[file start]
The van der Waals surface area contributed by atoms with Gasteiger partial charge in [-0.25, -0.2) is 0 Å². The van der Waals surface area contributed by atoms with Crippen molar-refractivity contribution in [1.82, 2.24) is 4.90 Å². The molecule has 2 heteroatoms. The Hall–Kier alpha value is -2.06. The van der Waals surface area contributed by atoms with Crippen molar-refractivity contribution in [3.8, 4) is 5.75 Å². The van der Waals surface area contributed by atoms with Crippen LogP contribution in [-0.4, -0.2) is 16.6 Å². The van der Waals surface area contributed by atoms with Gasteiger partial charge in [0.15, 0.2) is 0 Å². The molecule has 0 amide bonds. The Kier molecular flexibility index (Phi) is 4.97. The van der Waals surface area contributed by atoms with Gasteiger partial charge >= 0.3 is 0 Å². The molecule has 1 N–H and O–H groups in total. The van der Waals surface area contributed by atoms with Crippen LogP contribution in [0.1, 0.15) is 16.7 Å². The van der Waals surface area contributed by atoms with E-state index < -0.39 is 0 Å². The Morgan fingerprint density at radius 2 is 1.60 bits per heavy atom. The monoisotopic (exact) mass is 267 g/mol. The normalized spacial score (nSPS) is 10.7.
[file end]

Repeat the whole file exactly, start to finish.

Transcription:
The van der Waals surface area contributed by atoms with Gasteiger partial charge in [-0.25, -0.2) is 0 Å². The van der Waals surface area contributed by atoms with Crippen molar-refractivity contribution in [1.82, 2.24) is 4.90 Å². The molecule has 2 heteroatoms. The Hall–Kier alpha value is -2.06. The van der Waals surface area contributed by atoms with Crippen molar-refractivity contribution in [3.8, 4) is 5.75 Å². The van der Waals surface area contributed by atoms with Crippen LogP contribution in [-0.4, -0.2) is 16.6 Å². The van der Waals surface area contributed by atoms with Gasteiger partial charge in [0.15, 0.2) is 0 Å². The molecule has 0 amide bonds. The Kier molecular flexibility index (Phi) is 4.97. The van der Waals surface area contributed by atoms with Gasteiger partial charge >= 0.3 is 0 Å². The molecule has 1 N–H and O–H groups in total. The van der Waals surface area contributed by atoms with Crippen LogP contribution in [0.1, 0.15) is 16.7 Å². The van der Waals surface area contributed by atoms with E-state index < -0.39 is 0 Å². The Morgan fingerprint density at radius 2 is 1.60 bits per heavy atom. The monoisotopic (exact) mass is 267 g/mol. The normalized spacial score (nSPS) is 10.7.